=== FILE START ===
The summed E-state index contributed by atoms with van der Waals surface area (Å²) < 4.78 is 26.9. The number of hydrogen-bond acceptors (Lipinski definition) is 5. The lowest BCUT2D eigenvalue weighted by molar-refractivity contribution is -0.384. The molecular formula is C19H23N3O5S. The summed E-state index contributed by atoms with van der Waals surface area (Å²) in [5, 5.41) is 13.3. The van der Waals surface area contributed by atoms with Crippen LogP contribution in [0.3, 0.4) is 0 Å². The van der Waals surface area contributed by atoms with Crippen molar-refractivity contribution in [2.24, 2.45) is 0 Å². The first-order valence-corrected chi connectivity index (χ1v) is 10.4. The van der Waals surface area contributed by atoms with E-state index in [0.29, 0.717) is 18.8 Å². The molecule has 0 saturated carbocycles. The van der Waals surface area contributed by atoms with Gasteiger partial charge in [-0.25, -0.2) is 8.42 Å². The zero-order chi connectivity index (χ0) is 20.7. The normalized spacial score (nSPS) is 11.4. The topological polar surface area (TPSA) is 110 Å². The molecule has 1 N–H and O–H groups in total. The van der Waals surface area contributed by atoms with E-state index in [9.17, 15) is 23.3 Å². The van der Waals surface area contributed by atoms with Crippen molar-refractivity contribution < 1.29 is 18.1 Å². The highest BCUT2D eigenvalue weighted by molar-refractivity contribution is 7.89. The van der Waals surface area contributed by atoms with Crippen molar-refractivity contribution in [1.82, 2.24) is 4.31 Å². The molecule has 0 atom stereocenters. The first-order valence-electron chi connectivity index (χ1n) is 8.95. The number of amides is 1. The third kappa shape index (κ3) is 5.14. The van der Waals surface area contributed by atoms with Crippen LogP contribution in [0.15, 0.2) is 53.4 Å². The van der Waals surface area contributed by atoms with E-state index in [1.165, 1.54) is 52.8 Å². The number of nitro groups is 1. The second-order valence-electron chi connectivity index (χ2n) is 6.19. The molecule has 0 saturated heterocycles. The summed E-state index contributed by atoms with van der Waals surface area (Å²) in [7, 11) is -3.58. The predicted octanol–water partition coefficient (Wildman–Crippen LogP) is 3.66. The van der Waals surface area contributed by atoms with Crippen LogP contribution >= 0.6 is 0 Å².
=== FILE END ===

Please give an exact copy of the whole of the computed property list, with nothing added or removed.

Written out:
The summed E-state index contributed by atoms with van der Waals surface area (Å²) < 4.78 is 26.9. The number of hydrogen-bond acceptors (Lipinski definition) is 5. The lowest BCUT2D eigenvalue weighted by molar-refractivity contribution is -0.384. The molecular formula is C19H23N3O5S. The summed E-state index contributed by atoms with van der Waals surface area (Å²) in [5, 5.41) is 13.3. The van der Waals surface area contributed by atoms with Crippen LogP contribution in [0.3, 0.4) is 0 Å². The van der Waals surface area contributed by atoms with Crippen molar-refractivity contribution in [2.24, 2.45) is 0 Å². The first-order valence-corrected chi connectivity index (χ1v) is 10.4. The van der Waals surface area contributed by atoms with E-state index in [0.29, 0.717) is 18.8 Å². The molecule has 0 saturated carbocycles. The van der Waals surface area contributed by atoms with Gasteiger partial charge in [-0.25, -0.2) is 8.42 Å². The zero-order chi connectivity index (χ0) is 20.7. The normalized spacial score (nSPS) is 11.4. The topological polar surface area (TPSA) is 110 Å². The molecule has 1 N–H and O–H groups in total. The van der Waals surface area contributed by atoms with E-state index in [9.17, 15) is 23.3 Å². The van der Waals surface area contributed by atoms with Crippen molar-refractivity contribution < 1.29 is 18.1 Å². The highest BCUT2D eigenvalue weighted by molar-refractivity contribution is 7.89. The van der Waals surface area contributed by atoms with Crippen molar-refractivity contribution in [1.82, 2.24) is 4.31 Å². The molecule has 0 atom stereocenters. The first-order valence-electron chi connectivity index (χ1n) is 8.95. The number of amides is 1. The third kappa shape index (κ3) is 5.14. The van der Waals surface area contributed by atoms with Crippen LogP contribution in [0.15, 0.2) is 53.4 Å². The van der Waals surface area contributed by atoms with E-state index in [1.165, 1.54) is 52.8 Å². The number of nitro groups is 1. The second-order valence-electron chi connectivity index (χ2n) is 6.19. The molecule has 0 saturated heterocycles. The summed E-state index contributed by atoms with van der Waals surface area (Å²) in [7, 11) is -3.58. The predicted octanol–water partition coefficient (Wildman–Crippen LogP) is 3.66. The van der Waals surface area contributed by atoms with Crippen LogP contribution >= 0.6 is 0 Å².